Hyundai introduces 2011 Elantra with 40 mpg highway as standard; 18% improvement compared with predecessor
|2011 Elantra. Click to enlarge.|
Hyundai staged the global debut of its fifth-generation, 2011 Elantra at the Los Angeles Auto Show. The Elantra is powered by a new 1.8-liter Nu four-cylinder engine with 148 hp (110 kW) and 131 lb-ft (178 N·m) of torque (145 hp and 130 lb-ft of torque for Elantra PZEV variant).
The Nu engine was developed to replace the 2.0-liter Beta engine from the previous generation Elantra. The Nu is smaller in size, weighs 74 pounds (33.6 kg) less and helps achieve an 18% improvement in highway fuel economy, when compared with its predecessor. The 2011 Elantra delivers fuel economy of 29 mpg city (8.1L/100km)and 40 mpg (5.9 L/100km) highway, with the six-speed automatic transmission or manual transmission. These figures give Elantra a highway-only driving range of up to 500 miles.
|Fuel economy improvements|
|Nu 1.8L engine vs. Beta 2.0L engine||7.4%|
|6-speed AT vs. 4-speed AT||4.1%|
|LRR silica tires||1.4%|
The Nu engine features an aluminum block with a cast iron cylinder liner, cylinder head and crank. This configuration results in a block that is 30% lighter than an iron block, shedding more than 74 pounds off the entire engine weight, while still providing comparable strength.
The 1.8-liter Nu also offers Dual Continuously Variable Valve Timing (D-CVVT) camshafts and hydraulic engine mounts for optimum power, efficiency and refinement. Using D-CVVT on both camshafts has several advantages when compared with using it just on the intake camshaft, Hyundai says. These include a 2% improvement in performance (increased volumetric efficiency); 2% improvement in fuel economy (reduced pumping loss); and a 30% reduction in hydrocarbon emissions.
In the valvetrain, roller swing arms and hydraulic lash adjusters reduce valve driven friction to improve fuel economy one percent compared with direct valve driving. The Nu engine also features a maintenance-free silent timing chain system to enhance durability and improve Noise Vibration and Harshness (NVH).
The application of a plastic two-stage Variable Intake System (VIS) enables switching between long and short intake manifolds, resulting in an across-the-board performance increase. These result in a 4% improvement in performance, a 15% reduction in cost and 30% reduction in weight, when compared with aluminum.
Another tool Hyundai engineers have incorporated into the next generation Elantra is an electronic throttle control. The electronic throttle control replaces the conventional cable and mechanical linkage found in the previous generation Elantra with fast responding electronics. This system accurately controls air intake and engine torque, improving drivability, response and fuel economy.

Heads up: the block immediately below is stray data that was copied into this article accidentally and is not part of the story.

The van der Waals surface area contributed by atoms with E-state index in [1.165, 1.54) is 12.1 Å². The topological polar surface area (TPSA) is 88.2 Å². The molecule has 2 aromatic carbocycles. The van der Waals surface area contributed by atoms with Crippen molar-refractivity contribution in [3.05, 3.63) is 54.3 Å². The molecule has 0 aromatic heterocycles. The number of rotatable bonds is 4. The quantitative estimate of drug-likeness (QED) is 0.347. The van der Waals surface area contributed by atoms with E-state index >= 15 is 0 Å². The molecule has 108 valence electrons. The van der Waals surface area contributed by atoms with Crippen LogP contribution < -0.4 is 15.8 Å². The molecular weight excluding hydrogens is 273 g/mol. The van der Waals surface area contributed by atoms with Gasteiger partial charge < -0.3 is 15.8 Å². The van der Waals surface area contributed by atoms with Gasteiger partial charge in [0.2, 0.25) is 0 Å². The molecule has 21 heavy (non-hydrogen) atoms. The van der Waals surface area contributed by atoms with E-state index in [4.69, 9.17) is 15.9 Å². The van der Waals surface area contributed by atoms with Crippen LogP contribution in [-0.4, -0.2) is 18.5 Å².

Hyundai’s first application of double-pipe plumbing (internal heat exchanger) is found in Elantra. Double-pipe plumbing improves cabin cooling performance, while minimizing the capacity of the compressor, which further reduces fuel consumption. An external controlled variable compressor is also used to improve fuel efficiency versus an internal variable compressor. The Nu four-cylinder engine also has an offset crankshaft design that reduces friction between the piston and cylinder wall for a 1% improvement in fuel economy.
Six-speed transmissions. The 2011 Elantra can be equipped with a six-speed manual (M6CF3-1) or automatic (A6GF1) transaxle with SHIFTRONIC manual control. The 2011 Elantra is the first small car in the Hyundai lineup to receive a six-speed automatic. Hyundai now has its own six-speed automatic transmissions in its small, medium and large FWD cars. Hyundai is also only one of four global car manufacturers building their own unique six-speed automatic transmissions.
The all-new six-speed automatic is 11 pounds (5 kg) lighter than Hyundai’s global five-speed and 17 pounds (7.7 kg) lighter than the five-speed automatic found in Honda Civic. It is considerably simpler, having 62 fewer parts, which is a key to increased durability, lighter weight and lower cost. It also features a super flat torque converter that shortens the unit’s overall length by 0.43 inches, while being 2.6 pounds (1.2 kg) lighter.
This transmission mated to the 1.8-liter Nu engine helps Elantra deliver improved fuel efficiency—11 percent more than its closest competitors and a 4% gain in fuel economy, according to Hyundai.
The 2011 Elantra’s six-speed manual transmission is also all-new and provides crisp shifts and further optimizes engine performance. These crisp shifts are courtesy of triple-cone synchronizers for first and second gears, double-cone for third gear and single-cone for fourth, fifth and sixth gears.
The Elantra’s widespread use of high-strength steel provides a 37% increase in body stiffness at a lower body weight. High-strength steel allows the suspension to work optimally. At 2,701 pounds (1,225 kg), the automatic transmission Elantra GLS is lighter than its competitors, while offering more interior room than Focus, Cruze, Civic and Corolla, with body-bending rigidity 50% higher than the Corolla. This weight-efficient unibody architecture allows for Elantra to achieve the estimated 40 mpg EPA highway rating without the need for a special eco model.
The 2011 Elantra heads to the market with a starting price of $14,380.